Thursday, July 14, 2011


Tonight Lucas asked me to fix up an old berimbau for him, and since I had all the various pieces lying around the house I obliged him. For those of you who don't know, a berimbau is a one-stringed instrument of African origin that is played in Capoeira rodas around the world.

As I was working on it, Lucas started singing one of the songs his capoeira group sings at school. Since he trains a different style than I used to, I often don't recognize the songs. This one was a new one. It was about different characters from Brazilian folklore doing different capoeira moves. One line in particular caught my ear:

A mula sem cabeça deu a cabeçada...

I thought that was pretty funny. Those of you who speak Portuguese will probably get the joke. For those of you who don't, let me explain.

A mula sem cabeça is literally a 'headless mule.' In Brazilian folklore, these monsters happen when a woman does something naughty with a priest, and then is cursed, transforming into a mule spouting flames from its neck, where its head is supposed to be.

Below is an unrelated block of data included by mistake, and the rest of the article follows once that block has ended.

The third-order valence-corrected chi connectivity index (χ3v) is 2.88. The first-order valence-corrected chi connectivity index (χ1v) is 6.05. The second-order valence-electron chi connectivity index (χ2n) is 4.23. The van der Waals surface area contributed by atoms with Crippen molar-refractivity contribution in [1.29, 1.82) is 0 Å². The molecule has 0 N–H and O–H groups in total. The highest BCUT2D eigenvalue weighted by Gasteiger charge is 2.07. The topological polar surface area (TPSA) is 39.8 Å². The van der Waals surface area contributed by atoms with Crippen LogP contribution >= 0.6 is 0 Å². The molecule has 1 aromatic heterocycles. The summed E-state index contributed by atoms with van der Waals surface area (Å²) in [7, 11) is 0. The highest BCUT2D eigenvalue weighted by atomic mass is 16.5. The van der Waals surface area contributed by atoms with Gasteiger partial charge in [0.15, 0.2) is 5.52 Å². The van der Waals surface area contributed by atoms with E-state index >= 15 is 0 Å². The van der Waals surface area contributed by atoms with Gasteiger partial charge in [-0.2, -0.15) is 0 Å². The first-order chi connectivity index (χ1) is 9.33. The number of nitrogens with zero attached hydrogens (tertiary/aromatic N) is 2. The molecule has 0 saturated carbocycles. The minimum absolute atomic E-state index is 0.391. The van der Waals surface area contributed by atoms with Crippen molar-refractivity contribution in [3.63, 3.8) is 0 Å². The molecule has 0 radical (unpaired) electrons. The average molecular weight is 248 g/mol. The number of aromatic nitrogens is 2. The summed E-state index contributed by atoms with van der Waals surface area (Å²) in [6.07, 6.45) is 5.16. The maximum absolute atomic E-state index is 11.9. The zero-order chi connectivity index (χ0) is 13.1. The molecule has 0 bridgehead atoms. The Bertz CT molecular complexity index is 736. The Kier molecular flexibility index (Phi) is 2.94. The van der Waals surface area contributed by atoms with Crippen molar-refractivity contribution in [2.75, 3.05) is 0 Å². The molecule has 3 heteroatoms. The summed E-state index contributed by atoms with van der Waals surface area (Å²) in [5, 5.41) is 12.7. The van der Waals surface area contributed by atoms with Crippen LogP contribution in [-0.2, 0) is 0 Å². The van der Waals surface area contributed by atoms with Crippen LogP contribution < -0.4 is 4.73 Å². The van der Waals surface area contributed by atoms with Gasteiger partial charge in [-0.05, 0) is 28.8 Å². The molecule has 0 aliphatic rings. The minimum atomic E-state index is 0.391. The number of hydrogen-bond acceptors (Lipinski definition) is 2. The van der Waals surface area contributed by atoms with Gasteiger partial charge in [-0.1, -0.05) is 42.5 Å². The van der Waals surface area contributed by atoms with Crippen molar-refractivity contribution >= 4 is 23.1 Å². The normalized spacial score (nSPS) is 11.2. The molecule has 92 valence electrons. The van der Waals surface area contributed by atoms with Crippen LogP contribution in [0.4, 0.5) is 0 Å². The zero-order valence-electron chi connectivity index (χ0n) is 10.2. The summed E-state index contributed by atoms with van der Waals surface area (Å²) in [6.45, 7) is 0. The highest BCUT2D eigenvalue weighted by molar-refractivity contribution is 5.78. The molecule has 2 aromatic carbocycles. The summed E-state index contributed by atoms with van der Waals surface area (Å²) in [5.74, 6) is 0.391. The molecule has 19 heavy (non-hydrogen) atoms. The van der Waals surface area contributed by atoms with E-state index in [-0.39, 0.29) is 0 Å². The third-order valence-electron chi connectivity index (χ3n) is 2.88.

In Portuguese, you can create a word for getting hit by something just by adding the suffix 'ada' to it. For instance, if I elbow you I'm giving you a cotovelada (since cotovelo is elbow) and if I whack you with my flip-flop I'm giving you a chinelada (because a flip-flop is a chinelo). In the popular comic strip Monica she is known to give her friends/rivals coelhadas, which are whacks with her stuffed blue bunny (coelho).

So what is a cabeçada? It's a head butt. Cabeça (head) + ada.


A mula sem cabeça

by definition

cannot give

a cabeçada

because it doesn't




I told Lucas I'd ask his capoeira teacher about this silly song - it's also possible Lucas misremembered the words.

Then I asked him what Saci Pererê did. Lucas told me a rasteria, which is a leg sweep. I thought that would be a pretty good trick, because Saci has only one leg. But I guess it's possible, particularly if you are a magical creature.


markuza said...

So I asked Lucas' mestre about this song, and apparently he did have it a bit wrong: turns out the 'Mula Sem Cabeça quer dar a cabeçada' - meaning she wants to do a head butt- it's intended to be ironic. Whew- glad I got that cleared up!

Pedra said...

Yeah, I remember hearing about the headless mule and other folk tales while there. I found it interesting the number of people who believed in werewolves. Many swore that their cousin's friend (or some such distant relation) had seen one. It kind of made me think of the possibility!

markuza said...

My wife's aunt, who is a pentecostal christian, is convinced that she has seen some of these folk-tale beasties, I want to say curupiras, but I'm not sure.